8. Fischer, Stanley, 1977. "Long-Term Contracts, Rational Expectations, and the Optimal Money Supply Rule," Journal of Political Economy, University of Chicago Press, vol. 85(1), pages 191-205, February.
  9. Tamim Bayoumi & Silvia Sgherri, 2004. "Monetary Magic? How the Fed Improved the Flexibility of the U.S. Economy," IMF Working Papers 04/24, International Monetary Fund.
  10. N. Gregory Mankiw & Ricardo Reis, 2007. "Sticky Information in General Equilibrium," Journal of the European Economic Association, MIT Press, vol. 5(2-3), pages 603-613, 04-05.
  11. Jordi Gali & Mark Gertler, 2000. "Inflation Dynamics: A Structural Econometric Analysis," NBER Working Papers 7551, National Bureau of Economic Research, Inc.
  12. Hashmat Khan & Zhenhua Zhu, 2002. "Estimates of the Sticky-Information Phillips Curve for the United States, Canada, and the United Kingdom," Working Papers 02-19, Bank of Canada.
  13. Oleg Korenok, 2005. "Empirical Comparison of Sticky Price and Sticky Information Models," Working Papers 0501, VCU School of Business, Department of Economics.
  14. Ignazio Angelloni & Luc Aucremanne & Michael Ehrmann & Jordi Galí & Andrew Levin & Frank Smets, 2005. "New evidence on inflation persistence and price stickiness in the Euro area: Implications for macro modelling," Economics Working Papers 910, Department of Economics and Business, Universitat Pompeu Fabra.
  15. Andrews, Donald W K, 1993. "Tests for Parameter Instability and Structural Change with Unknown Change Point," Econometrica, Econometric Society, vol. 61(4), pages 821-56, July.
  16. Olivier Coibion, 2010. "Testing the Sticky Information Phillips Curve," The Review of Economics and Statistics, MIT Press, vol. 92(1), pages 87-101, February.
  17. Khan, Hashmat & Zhu, Zhenhua, 2006. "Estimates of the Sticky-Information Phillips Curve for the United States," Journal of Money, Credit and Banking, Blackwell Publishing, vol. 38(1), pages 195-207, February.
Full references (including those not matched with items on IDEAS)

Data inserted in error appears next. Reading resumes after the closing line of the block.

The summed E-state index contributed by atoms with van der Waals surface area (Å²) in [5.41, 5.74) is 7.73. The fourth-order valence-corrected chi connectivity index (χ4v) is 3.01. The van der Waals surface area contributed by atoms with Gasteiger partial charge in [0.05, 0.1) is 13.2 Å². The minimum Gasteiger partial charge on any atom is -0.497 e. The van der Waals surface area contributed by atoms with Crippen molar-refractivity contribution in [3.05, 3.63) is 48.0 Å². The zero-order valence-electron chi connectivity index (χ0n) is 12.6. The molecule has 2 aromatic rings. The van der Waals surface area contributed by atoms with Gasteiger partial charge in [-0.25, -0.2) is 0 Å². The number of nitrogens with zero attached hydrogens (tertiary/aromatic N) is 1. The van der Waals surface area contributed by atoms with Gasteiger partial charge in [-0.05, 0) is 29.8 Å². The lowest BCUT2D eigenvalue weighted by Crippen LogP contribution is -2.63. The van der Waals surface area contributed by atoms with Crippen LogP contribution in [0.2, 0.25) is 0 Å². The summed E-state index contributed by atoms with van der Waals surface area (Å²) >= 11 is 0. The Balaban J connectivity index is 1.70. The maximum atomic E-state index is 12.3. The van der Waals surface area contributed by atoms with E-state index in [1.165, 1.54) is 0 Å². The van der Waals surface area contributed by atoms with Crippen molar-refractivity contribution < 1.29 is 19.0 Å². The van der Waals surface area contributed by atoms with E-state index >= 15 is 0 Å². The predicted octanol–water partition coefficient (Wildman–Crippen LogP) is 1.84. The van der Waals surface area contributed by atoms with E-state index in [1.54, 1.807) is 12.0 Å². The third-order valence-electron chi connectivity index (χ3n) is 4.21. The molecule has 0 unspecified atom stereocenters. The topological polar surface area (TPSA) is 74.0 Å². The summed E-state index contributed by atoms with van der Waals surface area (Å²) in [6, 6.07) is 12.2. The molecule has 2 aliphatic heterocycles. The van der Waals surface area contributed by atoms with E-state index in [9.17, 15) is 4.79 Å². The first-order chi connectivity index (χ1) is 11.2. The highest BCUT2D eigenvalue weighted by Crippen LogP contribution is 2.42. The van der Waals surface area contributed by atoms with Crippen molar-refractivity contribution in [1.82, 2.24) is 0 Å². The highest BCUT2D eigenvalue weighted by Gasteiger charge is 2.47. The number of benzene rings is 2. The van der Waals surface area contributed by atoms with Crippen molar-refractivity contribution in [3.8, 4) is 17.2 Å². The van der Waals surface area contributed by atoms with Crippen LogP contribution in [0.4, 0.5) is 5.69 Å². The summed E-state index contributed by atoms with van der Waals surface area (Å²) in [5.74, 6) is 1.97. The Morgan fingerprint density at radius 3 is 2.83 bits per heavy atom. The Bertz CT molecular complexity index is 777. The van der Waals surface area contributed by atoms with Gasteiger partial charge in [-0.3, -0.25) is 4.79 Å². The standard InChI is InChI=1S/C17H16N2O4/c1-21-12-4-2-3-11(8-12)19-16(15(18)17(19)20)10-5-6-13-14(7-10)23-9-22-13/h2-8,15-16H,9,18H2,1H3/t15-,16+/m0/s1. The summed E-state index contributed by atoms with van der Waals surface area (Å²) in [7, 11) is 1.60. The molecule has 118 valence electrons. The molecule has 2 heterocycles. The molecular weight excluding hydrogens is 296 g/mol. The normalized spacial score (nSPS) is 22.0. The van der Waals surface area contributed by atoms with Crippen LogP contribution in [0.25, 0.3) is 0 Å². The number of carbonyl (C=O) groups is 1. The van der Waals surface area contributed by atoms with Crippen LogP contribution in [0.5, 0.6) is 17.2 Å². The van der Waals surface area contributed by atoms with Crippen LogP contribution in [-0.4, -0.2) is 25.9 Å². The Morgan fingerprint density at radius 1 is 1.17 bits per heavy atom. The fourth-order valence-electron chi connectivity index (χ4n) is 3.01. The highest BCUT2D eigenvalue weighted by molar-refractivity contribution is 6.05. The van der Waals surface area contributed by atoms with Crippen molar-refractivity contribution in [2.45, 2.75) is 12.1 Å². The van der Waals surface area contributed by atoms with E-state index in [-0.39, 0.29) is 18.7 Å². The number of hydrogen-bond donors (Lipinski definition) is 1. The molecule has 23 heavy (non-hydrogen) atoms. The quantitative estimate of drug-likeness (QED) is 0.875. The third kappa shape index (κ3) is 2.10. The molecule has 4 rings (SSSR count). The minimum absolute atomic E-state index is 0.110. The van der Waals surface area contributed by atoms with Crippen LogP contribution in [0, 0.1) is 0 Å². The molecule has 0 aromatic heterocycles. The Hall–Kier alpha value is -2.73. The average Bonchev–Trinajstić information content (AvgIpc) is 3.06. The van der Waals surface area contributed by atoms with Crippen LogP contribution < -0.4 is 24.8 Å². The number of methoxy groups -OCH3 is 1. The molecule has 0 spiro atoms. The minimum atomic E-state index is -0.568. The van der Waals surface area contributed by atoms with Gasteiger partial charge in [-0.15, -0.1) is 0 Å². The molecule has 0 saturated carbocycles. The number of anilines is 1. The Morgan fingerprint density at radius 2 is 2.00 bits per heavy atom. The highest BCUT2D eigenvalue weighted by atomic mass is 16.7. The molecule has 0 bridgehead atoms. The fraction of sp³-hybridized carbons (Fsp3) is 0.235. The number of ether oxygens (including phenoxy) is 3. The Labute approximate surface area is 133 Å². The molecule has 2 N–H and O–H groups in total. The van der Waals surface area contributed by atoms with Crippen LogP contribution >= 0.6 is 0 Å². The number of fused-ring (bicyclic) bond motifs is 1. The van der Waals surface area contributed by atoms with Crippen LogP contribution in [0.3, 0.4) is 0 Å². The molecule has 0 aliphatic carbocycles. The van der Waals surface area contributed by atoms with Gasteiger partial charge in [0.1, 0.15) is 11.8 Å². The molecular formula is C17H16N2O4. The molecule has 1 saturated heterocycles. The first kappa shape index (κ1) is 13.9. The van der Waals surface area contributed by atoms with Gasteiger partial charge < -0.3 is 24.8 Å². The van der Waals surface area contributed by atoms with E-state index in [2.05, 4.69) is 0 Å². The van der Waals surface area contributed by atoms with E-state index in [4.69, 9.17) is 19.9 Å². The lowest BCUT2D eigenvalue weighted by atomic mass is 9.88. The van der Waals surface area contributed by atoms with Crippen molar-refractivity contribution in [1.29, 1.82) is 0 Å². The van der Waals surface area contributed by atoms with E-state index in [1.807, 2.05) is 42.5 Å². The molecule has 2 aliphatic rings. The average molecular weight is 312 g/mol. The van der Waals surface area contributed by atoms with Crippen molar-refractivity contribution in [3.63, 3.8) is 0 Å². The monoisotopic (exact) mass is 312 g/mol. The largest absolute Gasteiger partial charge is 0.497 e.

This item is not listed on Wikipedia, on a reading list or among the top items on IDEAS.

When requesting a correction, please mention this item's handle: RePEc:pab:wpaper:10.09. See general information about how to correct material in RePEc.

For technical questions regarding this item, or to correct its authors, title, abstract, bibliographic or download information, contact: (Publicación Digital - UPO)

If you have authored this item and are not yet registered with RePEc, we encourage you to do it here. This allows to link your profile to this item. It also allows you to accept potential citations to this item that we are uncertain about.

If references are entirely missing, you can add them using this form.

If the full references list an item that is present in RePEc, but the system did not link to it, you can help with this form.

If you know of missing items citing this one, you can help us creating those links by adding the relevant references in the same way as above, for each refering item. If you are a registered author of this item, you may also want to check the "citations" tab in your profile, as there may be some citations waiting for confirmation.

Please note that corrections may take a couple of weeks to filter through the various RePEc services.

This information is provided to you by IDEAS at the Research Division of the Federal Reserve Bank of St. Louis using RePEc data.